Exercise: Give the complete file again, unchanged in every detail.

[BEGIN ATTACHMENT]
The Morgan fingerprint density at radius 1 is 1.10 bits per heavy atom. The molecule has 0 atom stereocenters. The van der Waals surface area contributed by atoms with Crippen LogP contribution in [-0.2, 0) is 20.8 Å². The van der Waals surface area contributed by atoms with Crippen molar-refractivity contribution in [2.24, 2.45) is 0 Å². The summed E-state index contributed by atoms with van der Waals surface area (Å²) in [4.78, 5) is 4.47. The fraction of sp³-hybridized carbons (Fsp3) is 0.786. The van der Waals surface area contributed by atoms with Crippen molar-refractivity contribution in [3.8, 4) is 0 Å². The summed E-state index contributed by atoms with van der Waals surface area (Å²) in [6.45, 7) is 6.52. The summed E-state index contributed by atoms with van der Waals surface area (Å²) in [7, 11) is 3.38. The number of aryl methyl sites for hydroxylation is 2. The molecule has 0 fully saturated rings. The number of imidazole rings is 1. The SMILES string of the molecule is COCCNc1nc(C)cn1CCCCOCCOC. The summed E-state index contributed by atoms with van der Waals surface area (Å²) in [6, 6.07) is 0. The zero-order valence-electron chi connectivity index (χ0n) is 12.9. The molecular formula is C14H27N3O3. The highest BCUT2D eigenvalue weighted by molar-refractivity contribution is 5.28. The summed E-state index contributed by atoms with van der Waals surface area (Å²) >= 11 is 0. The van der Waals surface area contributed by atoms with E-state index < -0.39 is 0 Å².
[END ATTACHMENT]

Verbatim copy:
The Morgan fingerprint density at radius 1 is 1.10 bits per heavy atom. The molecule has 0 atom stereocenters. The van der Waals surface area contributed by atoms with Crippen LogP contribution in [-0.2, 0) is 20.8 Å². The van der Waals surface area contributed by atoms with Crippen molar-refractivity contribution in [2.24, 2.45) is 0 Å². The summed E-state index contributed by atoms with van der Waals surface area (Å²) in [4.78, 5) is 4.47. The fraction of sp³-hybridized carbons (Fsp3) is 0.786. The van der Waals surface area contributed by atoms with Crippen molar-refractivity contribution in [3.8, 4) is 0 Å². The summed E-state index contributed by atoms with van der Waals surface area (Å²) in [6.45, 7) is 6.52. The summed E-state index contributed by atoms with van der Waals surface area (Å²) in [7, 11) is 3.38. The number of aryl methyl sites for hydroxylation is 2. The molecule has 0 fully saturated rings. The number of imidazole rings is 1. The SMILES string of the molecule is COCCNc1nc(C)cn1CCCCOCCOC. The summed E-state index contributed by atoms with van der Waals surface area (Å²) in [6, 6.07) is 0. The zero-order valence-electron chi connectivity index (χ0n) is 12.9. The molecular formula is C14H27N3O3. The highest BCUT2D eigenvalue weighted by molar-refractivity contribution is 5.28. The summed E-state index contributed by atoms with van der Waals surface area (Å²) >= 11 is 0. The van der Waals surface area contributed by atoms with E-state index < -0.39 is 0 Å².